Tuesday, May 16, 2017

How to Grill for a Block Party Like a Top Chef

Warm weather is here and it’s time to get outside—wouldn’t it be fun to meet some of your neighbors? There’s no better way to celebrate the arrival of the summer season than to fire up the grill and throw a block party.


Organizing and cooking for an outdoor party can be intimidating, so we tapped a pro who knows how to perform under pressure. Chef Emily Hahn, a contestant on Bravo’s Top Chef: Charleston, is the executive chef of Warehouse in Charleston, S.C., where she develops menus and meals for everything from brunch on Sunday to late night cocktails any day of the week. Hahn is a wealth of knowledge, full of tips for how to tackle a party that includes lots of variables like a big guest list and an outdoor cooking space. Ready to party? Here’s your primer.


For any grilling party, there’s an obvious epicenter to the event space and flow: the grill!


You’ll want a model with enough room to cook in bulk, although cooking and serving in batches is an option if you have a small grill. A block party is a great excuse to upgrade though, and there are so many gas and charcoal grill options available.


If you have a charcoal grill, work in a little more time to make sure your coals are red hot. Likewise, if you’re using propane, make sure the grill is hot and ready by the time guests arrive. First, it’s easier to focus on lighting the grill safely without the distraction of guests arriving, and second, heating up the grates in advance will ensure a proper char on the food and help items cook quickly.

If you have an outdoor kitchen, you probably have ample counter space for preparations and supplies, but if not, a simple table beside the grill will help keep food and tools close at hand. Cutting out all those runs into the indoor kitchen will save time and keep your eye on the food and focused on grilling perfection.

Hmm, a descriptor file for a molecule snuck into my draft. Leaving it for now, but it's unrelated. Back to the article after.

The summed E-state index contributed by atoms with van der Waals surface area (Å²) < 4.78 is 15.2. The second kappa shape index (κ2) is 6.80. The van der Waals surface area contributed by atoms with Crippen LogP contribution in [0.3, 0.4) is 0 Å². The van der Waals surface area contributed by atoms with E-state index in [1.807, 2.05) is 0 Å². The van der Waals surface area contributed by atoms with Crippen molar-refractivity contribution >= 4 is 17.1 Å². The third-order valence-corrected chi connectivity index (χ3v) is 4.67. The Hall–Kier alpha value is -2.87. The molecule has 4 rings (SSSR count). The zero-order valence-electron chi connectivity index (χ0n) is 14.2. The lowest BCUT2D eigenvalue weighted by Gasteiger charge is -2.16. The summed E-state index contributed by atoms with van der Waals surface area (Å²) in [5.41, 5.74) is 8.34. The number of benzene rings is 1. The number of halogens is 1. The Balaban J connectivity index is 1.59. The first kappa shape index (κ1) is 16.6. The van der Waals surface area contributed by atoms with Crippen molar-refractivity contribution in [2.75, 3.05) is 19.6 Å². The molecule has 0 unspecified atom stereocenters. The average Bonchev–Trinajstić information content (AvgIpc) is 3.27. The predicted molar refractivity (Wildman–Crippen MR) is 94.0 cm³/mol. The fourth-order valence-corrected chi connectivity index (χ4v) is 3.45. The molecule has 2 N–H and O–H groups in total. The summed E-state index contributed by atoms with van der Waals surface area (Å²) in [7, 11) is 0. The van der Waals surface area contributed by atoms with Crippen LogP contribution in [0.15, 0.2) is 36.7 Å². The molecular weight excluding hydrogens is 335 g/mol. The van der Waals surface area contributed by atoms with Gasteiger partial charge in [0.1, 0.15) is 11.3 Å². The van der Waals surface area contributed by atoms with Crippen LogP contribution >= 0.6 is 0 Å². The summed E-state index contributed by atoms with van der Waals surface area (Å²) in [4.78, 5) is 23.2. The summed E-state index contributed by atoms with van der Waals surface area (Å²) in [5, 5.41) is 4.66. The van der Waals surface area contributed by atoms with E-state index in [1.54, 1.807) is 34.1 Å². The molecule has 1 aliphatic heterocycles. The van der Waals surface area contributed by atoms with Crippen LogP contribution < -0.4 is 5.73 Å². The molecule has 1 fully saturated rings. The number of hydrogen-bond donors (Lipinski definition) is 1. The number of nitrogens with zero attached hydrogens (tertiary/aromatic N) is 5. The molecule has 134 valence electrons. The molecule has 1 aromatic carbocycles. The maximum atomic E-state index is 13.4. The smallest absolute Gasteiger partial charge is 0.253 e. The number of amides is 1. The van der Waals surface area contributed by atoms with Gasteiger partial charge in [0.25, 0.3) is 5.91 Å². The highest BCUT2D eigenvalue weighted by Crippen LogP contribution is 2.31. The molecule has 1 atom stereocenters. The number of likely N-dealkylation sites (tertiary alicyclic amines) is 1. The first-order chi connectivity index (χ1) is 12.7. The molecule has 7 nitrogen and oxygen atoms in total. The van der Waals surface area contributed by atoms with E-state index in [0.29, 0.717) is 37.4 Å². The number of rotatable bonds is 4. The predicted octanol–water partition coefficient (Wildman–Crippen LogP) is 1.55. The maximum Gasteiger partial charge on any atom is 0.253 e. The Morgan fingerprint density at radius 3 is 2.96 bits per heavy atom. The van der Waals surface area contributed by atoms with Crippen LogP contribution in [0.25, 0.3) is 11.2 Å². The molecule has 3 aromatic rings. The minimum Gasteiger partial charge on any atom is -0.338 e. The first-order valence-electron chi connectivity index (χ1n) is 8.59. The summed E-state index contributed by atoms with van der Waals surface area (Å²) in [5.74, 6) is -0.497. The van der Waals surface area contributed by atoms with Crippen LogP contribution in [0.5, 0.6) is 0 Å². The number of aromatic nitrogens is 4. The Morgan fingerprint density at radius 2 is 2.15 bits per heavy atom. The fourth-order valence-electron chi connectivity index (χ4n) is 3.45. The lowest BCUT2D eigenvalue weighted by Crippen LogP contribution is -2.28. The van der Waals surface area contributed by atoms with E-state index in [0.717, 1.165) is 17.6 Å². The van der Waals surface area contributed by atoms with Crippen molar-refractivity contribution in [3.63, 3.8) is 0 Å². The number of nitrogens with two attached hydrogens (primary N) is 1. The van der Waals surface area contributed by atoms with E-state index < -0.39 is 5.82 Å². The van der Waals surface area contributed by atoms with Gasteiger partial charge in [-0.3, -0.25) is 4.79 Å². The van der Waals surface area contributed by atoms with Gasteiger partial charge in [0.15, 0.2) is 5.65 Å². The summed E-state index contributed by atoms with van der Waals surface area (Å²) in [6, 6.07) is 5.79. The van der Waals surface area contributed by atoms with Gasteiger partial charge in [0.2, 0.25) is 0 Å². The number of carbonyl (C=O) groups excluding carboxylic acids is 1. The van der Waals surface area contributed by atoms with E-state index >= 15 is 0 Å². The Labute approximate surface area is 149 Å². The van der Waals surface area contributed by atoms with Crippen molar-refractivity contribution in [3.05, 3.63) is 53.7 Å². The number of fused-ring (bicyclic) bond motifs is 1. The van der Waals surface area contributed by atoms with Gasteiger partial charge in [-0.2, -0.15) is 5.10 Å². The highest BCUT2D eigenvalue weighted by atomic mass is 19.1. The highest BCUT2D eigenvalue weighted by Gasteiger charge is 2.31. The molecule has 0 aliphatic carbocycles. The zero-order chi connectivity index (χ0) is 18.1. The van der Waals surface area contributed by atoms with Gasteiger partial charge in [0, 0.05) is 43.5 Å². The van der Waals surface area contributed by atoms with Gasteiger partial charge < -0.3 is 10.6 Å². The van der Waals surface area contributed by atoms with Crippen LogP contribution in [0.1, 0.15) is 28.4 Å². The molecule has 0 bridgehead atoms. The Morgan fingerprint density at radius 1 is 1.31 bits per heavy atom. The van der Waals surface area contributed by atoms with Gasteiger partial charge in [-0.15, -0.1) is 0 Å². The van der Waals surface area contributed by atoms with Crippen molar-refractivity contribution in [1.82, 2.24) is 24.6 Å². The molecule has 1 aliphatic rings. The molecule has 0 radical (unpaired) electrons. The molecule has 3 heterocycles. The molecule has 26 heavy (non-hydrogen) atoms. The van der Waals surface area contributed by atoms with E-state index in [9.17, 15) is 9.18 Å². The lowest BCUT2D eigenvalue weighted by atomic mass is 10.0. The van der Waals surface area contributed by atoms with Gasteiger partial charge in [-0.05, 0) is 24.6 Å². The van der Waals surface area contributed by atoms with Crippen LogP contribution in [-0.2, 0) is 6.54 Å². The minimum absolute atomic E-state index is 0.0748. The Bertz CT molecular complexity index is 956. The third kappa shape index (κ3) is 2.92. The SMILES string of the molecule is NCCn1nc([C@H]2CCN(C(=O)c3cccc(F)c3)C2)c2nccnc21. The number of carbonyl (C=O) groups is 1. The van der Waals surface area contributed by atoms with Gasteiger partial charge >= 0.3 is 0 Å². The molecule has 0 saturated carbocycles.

Finally, by its nature, a block party is more than a small gathering, so it’s important to have the “stage” set. If you have an outdoor table, relocating the chairs to another area is a simple way to open up and expand your space, explains Jacqueline Lawrence, an event designer at inventivENVIRONMENTS in Charleston, S.C. She also suggests using any chairs from a food display table against available walls to provide extra seating.



Throwing a block party is all about cooking for a hungry crowd under pressure.



Chef Emily Hahn excels at both! To pass onto the next round on Top Chef: Charleston, she brought expertise to her menus by cooking what she knew and adding signature chef twists.

At a recent block party at Summer’s Corner in Summerville, SC, she wowed the crowd by preparing a feast for 25 residents that came out to celebrate spring in the South with one of their favorite local celebrities:


Dark meat holds more flavor and Hahn always uses boneless, skinless chicken thighs since it’s a family tradition—it was her father’s grilling go-to.

Brine the chicken a day in advance: Boil ¼ c. sugar, ¼ c. pickling spices, ½ c. salt, and 2
c. water, then cool and add chicken to cover. Refrigerate chicken in brine for at least 24 hours before removing and then adding dry rub of jerk spices. Brine will tenderize and add flavor to the meat and keep it moist for grilling.

Hahn added a homemade jerk sauce, brushed onto the cooked meat right before removing from the grill, for an added flourish.


Add a pot to a side burner or even atop the grill and you can cook a cheesy side dish without leaving the grill! There are a few ideas for prep, but reinterpreting this classic for grilling can be a crowd pleaser. Although having a dedicated smoker grill on hand is handy, it’s also easy to infuse smoky flavor into food with a gas grill, as Hahn accomplished at the block party.

Don’t go too fancy on the cheese. Hahn chose a block white cheddar that melted easily, then she placed the roughly chopped block in a metal bowl and set it right in the flames for 3 minutes. The heat melted the cheese, and the smoke adds a rich, unmistakable depth of flavor.